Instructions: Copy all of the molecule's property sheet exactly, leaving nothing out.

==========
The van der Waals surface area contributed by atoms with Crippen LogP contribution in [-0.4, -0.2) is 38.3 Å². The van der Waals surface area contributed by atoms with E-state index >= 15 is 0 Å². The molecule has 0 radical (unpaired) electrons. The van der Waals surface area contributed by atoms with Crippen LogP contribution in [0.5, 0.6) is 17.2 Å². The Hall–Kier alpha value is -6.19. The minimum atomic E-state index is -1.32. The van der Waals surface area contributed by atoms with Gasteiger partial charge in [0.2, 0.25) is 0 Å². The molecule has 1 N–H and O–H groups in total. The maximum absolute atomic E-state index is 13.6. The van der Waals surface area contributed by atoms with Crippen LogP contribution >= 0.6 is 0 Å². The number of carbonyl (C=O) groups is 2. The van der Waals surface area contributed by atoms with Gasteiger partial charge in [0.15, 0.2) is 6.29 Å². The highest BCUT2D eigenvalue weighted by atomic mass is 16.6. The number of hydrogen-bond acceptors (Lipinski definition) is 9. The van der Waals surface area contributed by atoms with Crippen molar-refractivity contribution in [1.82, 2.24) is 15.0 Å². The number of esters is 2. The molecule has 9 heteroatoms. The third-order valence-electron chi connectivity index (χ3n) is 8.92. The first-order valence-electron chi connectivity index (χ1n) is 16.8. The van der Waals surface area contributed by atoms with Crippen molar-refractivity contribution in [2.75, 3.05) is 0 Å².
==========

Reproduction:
The van der Waals surface area contributed by atoms with Crippen LogP contribution in [-0.4, -0.2) is 38.3 Å². The van der Waals surface area contributed by atoms with E-state index >= 15 is 0 Å². The molecule has 0 radical (unpaired) electrons. The van der Waals surface area contributed by atoms with Crippen LogP contribution in [0.5, 0.6) is 17.2 Å². The Hall–Kier alpha value is -6.19. The minimum atomic E-state index is -1.32. The van der Waals surface area contributed by atoms with Gasteiger partial charge in [0.2, 0.25) is 0 Å². The molecule has 1 N–H and O–H groups in total. The maximum absolute atomic E-state index is 13.6. The van der Waals surface area contributed by atoms with Crippen LogP contribution >= 0.6 is 0 Å². The number of carbonyl (C=O) groups is 2. The van der Waals surface area contributed by atoms with Gasteiger partial charge in [0.15, 0.2) is 6.29 Å². The highest BCUT2D eigenvalue weighted by atomic mass is 16.6. The number of hydrogen-bond acceptors (Lipinski definition) is 9. The van der Waals surface area contributed by atoms with Crippen molar-refractivity contribution in [1.82, 2.24) is 15.0 Å². The number of esters is 2. The molecule has 9 heteroatoms. The third-order valence-electron chi connectivity index (χ3n) is 8.92. The first-order valence-electron chi connectivity index (χ1n) is 16.8. The van der Waals surface area contributed by atoms with Crippen molar-refractivity contribution in [2.75, 3.05) is 0 Å².